Everyone has a real problem. Basically, Japan is doing even better than the US and Europe, as the inflation rate here is just over two percent. However, Japan seems to be a prisoner of its own courage right now.

Among industrialized countries, the country is at the forefront of a radical low interest rate policy. The Federal Reserve in Washington and the European Central Bank in Brussels have done well to follow the example of the Bank of Japan (BOJ) in Tokyo, although they have never relaxed their monetary policies to such an extent that the Japanese consider them made easy. But in the crisis, Americans and Europeans are shying away from putting more and more money into the system. Both the central banks have announced significant hike in key interest rates to curb inflation. BOJ, on the other hand, continues as before. She can’t help it.

BOJ recognizes that high inflation is only a temporary phenomenon

Ever since then-newly-elected Prime Minister Shinzo Abe introduced his so-called Abenomics policy in 2012, Japan has been moving almost on the rhythm of a hypothetical fundraising program for the domestic economy. Since then, the central bank has consistently bought government bonds from commercial banks and other financial institutions, thereby backing loans at extremely low interest rates and indirectly keeping the state liquid. Japan’s key interest rate is currently in negative territory at -0.1 percent. This concept of printing almost any money and getting into debt worked.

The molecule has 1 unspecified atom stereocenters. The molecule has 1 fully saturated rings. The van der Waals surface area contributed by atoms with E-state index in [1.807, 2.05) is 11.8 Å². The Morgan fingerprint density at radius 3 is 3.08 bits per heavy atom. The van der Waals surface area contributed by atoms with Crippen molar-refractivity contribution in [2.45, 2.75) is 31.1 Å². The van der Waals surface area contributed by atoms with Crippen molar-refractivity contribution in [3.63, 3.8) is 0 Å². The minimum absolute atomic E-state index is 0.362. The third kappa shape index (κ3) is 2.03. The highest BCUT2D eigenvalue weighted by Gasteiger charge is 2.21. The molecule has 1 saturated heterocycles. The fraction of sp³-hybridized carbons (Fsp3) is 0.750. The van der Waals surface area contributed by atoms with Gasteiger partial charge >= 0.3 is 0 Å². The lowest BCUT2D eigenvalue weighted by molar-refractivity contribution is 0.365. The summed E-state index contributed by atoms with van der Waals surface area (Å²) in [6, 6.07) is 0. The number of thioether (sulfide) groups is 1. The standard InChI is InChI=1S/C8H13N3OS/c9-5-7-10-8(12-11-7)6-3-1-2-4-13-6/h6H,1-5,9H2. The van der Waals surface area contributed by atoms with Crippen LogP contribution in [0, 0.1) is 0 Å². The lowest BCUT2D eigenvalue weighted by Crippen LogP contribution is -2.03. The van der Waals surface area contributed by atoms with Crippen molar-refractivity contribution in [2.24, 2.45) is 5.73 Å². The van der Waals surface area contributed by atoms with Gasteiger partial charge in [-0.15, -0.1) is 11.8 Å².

There is only one catch: the share of the central bank in the national debt is very high in Japan. As of December 2021, the BOJ holds 43 percent of all Japanese government bonds. In addition to taxes, the debt accounts for about half of the Japanese national budget. This national budget, in turn, bears the cost not only for social order, education, defence, etc. But also the interest on the national debt. “Now imagine that interest rates go up in Japan, for example by one percent, like in Germany,” Rovekamp says, “then this interest item explodes on the expense side.”

The finance ministry in Tokyo published an extrapolation on this in January: according to it, if interest rates on government bonds rise to 1.3 percent, interest rates on interest rates in fiscal year 2025 will cost taxpayers 28.8 trillion yen, instead of 24.3 trillion yen this year. Yen will be In the coming years, the increase will be even more severe if more and more cheap old government bonds are phased out and have to be replaced with new, more expensive ones.